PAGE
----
- Undergraduate Students
Prospective Undergraduate Students
- Undergraduate Programs
- Careers in Biology
- Student Life
- Tuition & Fees
- Current Undergraduate Students
- Prospective Undergraduate Students
- Graduate Students
- Prospective Graduate Students
Current Graduate Students
- Graduate Degree Programs
- Student Life
- Student Resources
- Funding & Finances
- News & Events
Areas of interest
Our research focuses on the transmission of disease-causing organisms by insect vectors, and more specifically we look at the insect immune response to these parasites. The insect immune response is a germ-line encoded response that results in the production of an arsenal of immune peptides. This innate immune response is not based on antibody:antigen responses, but is more similar to the acute phase immune response in vertebrates. We work with two insect vectors; mosquitoes that transmit malaria and nematodes, and kissing bugs that transmit Chagas disease.
We study a malaria model using Aedes aegypti, the yellow fever mosquito, and Plasmodium gallinaceum, the causal agent for avian malaria, and Brugia malayi, the causal agent for human lymphatic filariasis. We also study the interactions between this insect and Dengue virus, as this is the most important vector of Dengue throughout the world. We have isolated several immune peptides from this insect that are used to protect the insect from harmful pathogens. The question arises as to why these peptides are not expressed in response to the presence of specific parasites as they migrate through several host tissues during their development. One goal is to characterize several of these peptides and determine if the lack of the immune response is caused by the parasites not being recognized as 'non-self', or whether the parasites inactivate the immune response.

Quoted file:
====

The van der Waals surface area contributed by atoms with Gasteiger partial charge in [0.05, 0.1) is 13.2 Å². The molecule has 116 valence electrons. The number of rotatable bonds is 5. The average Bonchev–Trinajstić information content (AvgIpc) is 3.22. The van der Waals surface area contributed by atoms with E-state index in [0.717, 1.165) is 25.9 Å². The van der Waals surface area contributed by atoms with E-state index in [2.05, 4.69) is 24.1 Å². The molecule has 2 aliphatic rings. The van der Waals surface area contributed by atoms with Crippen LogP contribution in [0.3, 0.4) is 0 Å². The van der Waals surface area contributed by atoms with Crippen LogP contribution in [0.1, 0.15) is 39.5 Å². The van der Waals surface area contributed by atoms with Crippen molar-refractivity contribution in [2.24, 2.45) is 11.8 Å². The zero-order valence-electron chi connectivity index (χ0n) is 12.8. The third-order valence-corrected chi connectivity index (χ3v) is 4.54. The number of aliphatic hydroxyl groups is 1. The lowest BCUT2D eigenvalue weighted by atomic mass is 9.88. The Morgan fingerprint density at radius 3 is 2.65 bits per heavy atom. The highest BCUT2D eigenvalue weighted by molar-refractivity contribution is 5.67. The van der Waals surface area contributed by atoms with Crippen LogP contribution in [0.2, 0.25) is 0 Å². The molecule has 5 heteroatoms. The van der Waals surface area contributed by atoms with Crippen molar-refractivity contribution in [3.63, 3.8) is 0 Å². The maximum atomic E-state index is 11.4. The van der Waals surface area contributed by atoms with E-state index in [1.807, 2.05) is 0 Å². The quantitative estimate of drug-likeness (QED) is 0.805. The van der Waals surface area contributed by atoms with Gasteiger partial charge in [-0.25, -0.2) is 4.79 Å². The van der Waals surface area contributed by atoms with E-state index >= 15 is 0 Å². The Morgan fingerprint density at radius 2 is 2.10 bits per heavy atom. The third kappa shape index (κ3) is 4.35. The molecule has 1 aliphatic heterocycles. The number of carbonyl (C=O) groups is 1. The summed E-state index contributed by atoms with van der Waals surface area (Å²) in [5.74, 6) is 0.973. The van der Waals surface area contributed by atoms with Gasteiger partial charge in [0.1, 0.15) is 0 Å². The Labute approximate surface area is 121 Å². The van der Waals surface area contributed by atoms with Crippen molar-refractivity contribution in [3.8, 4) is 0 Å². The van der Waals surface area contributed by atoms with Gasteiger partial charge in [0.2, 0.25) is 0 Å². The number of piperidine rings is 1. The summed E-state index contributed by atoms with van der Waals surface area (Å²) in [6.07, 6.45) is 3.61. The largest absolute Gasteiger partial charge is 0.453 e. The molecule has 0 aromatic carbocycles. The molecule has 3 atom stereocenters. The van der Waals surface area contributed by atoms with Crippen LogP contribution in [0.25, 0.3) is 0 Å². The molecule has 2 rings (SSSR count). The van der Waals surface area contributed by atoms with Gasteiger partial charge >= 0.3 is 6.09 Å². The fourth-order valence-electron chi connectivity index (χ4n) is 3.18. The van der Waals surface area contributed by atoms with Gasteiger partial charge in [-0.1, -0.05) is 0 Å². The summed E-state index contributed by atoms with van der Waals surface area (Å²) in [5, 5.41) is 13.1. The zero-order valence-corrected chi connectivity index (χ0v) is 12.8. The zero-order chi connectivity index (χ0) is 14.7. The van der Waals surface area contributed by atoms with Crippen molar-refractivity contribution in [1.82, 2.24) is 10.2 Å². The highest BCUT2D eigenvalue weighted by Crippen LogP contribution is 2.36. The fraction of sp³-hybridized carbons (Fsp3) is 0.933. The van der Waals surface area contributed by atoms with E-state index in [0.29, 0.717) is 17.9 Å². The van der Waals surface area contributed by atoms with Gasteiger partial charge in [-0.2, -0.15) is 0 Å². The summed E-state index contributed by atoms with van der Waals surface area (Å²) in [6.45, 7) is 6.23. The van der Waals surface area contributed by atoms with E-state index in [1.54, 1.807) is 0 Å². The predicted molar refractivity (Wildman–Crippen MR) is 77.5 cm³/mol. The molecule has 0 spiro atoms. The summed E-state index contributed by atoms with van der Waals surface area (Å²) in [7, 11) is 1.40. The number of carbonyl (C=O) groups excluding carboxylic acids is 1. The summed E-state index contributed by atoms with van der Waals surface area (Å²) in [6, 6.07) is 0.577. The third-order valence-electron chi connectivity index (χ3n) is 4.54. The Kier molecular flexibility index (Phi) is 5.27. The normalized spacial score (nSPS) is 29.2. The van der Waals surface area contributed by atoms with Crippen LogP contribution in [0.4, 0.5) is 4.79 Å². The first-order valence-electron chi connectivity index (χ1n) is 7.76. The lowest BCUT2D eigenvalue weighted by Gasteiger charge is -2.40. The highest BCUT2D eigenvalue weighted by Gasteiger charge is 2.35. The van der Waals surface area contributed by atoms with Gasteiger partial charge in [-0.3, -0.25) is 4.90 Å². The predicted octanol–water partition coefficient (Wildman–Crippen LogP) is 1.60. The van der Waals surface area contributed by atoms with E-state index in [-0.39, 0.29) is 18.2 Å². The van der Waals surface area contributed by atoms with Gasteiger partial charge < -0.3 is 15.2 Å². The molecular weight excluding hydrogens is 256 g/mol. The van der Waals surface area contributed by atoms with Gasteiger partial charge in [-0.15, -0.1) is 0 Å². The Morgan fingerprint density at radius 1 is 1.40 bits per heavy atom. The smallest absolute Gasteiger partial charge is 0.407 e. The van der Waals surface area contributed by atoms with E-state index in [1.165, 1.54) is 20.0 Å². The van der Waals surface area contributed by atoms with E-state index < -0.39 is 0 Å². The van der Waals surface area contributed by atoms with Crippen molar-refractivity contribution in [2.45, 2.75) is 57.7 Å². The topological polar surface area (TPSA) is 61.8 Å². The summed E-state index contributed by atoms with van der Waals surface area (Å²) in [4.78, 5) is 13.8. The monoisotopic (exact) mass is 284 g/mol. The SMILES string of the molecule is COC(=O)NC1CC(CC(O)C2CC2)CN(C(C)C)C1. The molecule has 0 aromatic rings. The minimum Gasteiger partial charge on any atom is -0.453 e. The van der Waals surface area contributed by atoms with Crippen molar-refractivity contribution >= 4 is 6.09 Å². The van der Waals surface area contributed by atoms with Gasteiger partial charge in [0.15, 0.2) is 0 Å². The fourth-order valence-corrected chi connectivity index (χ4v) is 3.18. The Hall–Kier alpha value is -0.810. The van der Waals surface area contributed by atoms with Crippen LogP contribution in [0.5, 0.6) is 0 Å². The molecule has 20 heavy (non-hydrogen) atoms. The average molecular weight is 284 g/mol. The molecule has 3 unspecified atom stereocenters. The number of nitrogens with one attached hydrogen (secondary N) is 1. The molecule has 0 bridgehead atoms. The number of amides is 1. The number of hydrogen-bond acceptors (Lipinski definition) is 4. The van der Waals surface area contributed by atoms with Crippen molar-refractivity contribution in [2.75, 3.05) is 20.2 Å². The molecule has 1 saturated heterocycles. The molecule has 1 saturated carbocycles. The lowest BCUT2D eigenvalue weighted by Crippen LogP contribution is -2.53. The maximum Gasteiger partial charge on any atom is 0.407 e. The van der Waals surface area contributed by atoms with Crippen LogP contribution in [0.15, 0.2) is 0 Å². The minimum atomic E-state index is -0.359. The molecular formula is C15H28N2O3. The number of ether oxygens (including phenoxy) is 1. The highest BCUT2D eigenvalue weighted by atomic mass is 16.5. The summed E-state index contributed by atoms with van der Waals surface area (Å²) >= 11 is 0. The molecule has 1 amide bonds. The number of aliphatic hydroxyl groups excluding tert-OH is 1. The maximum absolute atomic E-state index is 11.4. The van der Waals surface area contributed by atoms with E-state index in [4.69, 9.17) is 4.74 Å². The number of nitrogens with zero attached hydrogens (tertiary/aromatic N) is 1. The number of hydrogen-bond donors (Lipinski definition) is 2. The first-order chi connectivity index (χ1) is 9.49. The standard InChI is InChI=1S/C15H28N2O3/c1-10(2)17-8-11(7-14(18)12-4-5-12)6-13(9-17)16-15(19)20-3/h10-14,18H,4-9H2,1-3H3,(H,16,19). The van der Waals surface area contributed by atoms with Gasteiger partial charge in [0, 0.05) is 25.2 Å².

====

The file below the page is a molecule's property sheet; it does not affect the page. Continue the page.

Another model we use is the kissing bug, Rhodnius prolixus, the vector for Chagas disease in Latin America. Unlike the mosquito system the parasites, Trypanosoma cruzi, never leave the insect gut. Instead as the insect feeds it defecates and fecal material containing parasites gets rubbed into the feeding site. This is an inefficient- but effective means of transmission. We propose that this system has developed because the parasite is susceptible to the insect immune peptides expressed in the body cavity and this inefficient mode of transmission allows the parasite to contact with host immune responses.
Much of the work is laboratory related but opportunities exist for work in the field. We currently have collaborations with researchers in Mexico (National Institutes of Public Health), Guatemala (Universidad del Valle), Costa Rica, (U. of Costa Rica), Colombia (U. de Antioquia, U. del Valle, CIDEIM), France (IBMC, Strasbourg) and the Université de Lille, and the USA (Colorado State University, U. of Wisconsin).
- BSc, Guelph
- MPM Simon Fraser University
- PhD, McGill
This instructor is currently not teaching any courses.